The benefits, potentiasl and possibilities of using composite materials in ship design have led to new challenges and research areas in the shipping industry.
The objective of the project is to propose a procedure how to select the most optimal composite material and structure with respect to weight and cost. The materials can, for example, be glass or carbon fibre reinforced polyester or epoxy and the structures can be sandwich or single skin, or combinations of both of them. In the project, some typical ship structures will be studied with respect to optimized weight and cost using different materials; a typical structure that is studied is a bottom panel with stiffeners. Labour cost will also be incorporated in the evaluation.
This project studies the possibilities to optimise, in a rational and effective way, parts of a ship or the entire ship using composite structures. In the investigation, structural characteristics, weight, cost and LCA and LCC are incorporated.Glass fibre reinforced plastics (GRP) have for a long time been used in boats and leisure crafts. In these applications the advantages, such as low manufacturing cost and almost no need for maintenance, are obvious and well-known. The use of composites in larger vessels has been limited to some very special applications such as naval mine hunters.
An important contribution from the research project is to systematically summarise and categorise the different materials with respect to structural characteristics, potential cost and weight saving, etc. The most promising alternatives will be focussed on to make them usable in real ship design.
The calculations and the designs in the project will be based on classifications rules, for example the DNV HSLC code, since the overall goal is to have results that can be used directly by designers and shipyards.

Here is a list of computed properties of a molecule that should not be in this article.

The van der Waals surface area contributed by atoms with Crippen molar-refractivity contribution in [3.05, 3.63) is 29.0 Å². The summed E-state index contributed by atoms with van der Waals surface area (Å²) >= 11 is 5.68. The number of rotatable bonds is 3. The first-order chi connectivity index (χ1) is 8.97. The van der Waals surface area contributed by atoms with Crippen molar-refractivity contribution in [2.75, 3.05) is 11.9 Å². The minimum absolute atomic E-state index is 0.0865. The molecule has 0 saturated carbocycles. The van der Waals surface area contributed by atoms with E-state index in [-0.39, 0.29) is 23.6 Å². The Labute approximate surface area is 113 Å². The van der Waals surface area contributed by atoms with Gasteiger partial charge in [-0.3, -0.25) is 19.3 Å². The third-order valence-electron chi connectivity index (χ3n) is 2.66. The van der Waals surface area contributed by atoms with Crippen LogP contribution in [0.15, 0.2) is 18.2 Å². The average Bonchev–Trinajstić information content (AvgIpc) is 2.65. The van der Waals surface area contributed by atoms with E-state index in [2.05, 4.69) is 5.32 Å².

The objective is to identify potentials and drawbacks of the different materials with respect to strength characteristics, their relative cost of weight saving compared to a steel structure solution. In many cases low cost and low weight are contradictory.
Composites can easily be shown to have great advantages over metals and wood in shipbuilding. Maintenance cost can be reduced to 10% of the maintenance cost for a similar steel hull. Additionally, the weight can be reduced to 50% of the weight of a similar steel hull. Over a lifecycle the total cost for operating a composite ship is substantially lower, much dependent on fuel prices. In addition, as fuel prices increase and the environmental issues become more important, composites also become more attractive to other types of ships and ship structures, such as ferries, non-military patrol craft and super structures for commercial vessels. However, a conversion from steel material to composites is not trivial since a direct substitution of material or sandwich structure cannot be made based on “traditional” knowledge and design criteria. Ship building and structural integrity analysis has to be further developed when using composites. Additionally, other variables such as material cost, fire-proof regulations and governmental rules must also to be taken into account.
Håkansson, M. (2010). Use of carbon fibre in high speed passenger ferries. Proceedings of the RINA conference Marine & Offshore Structures in London, U.K., February 3-4, 2010.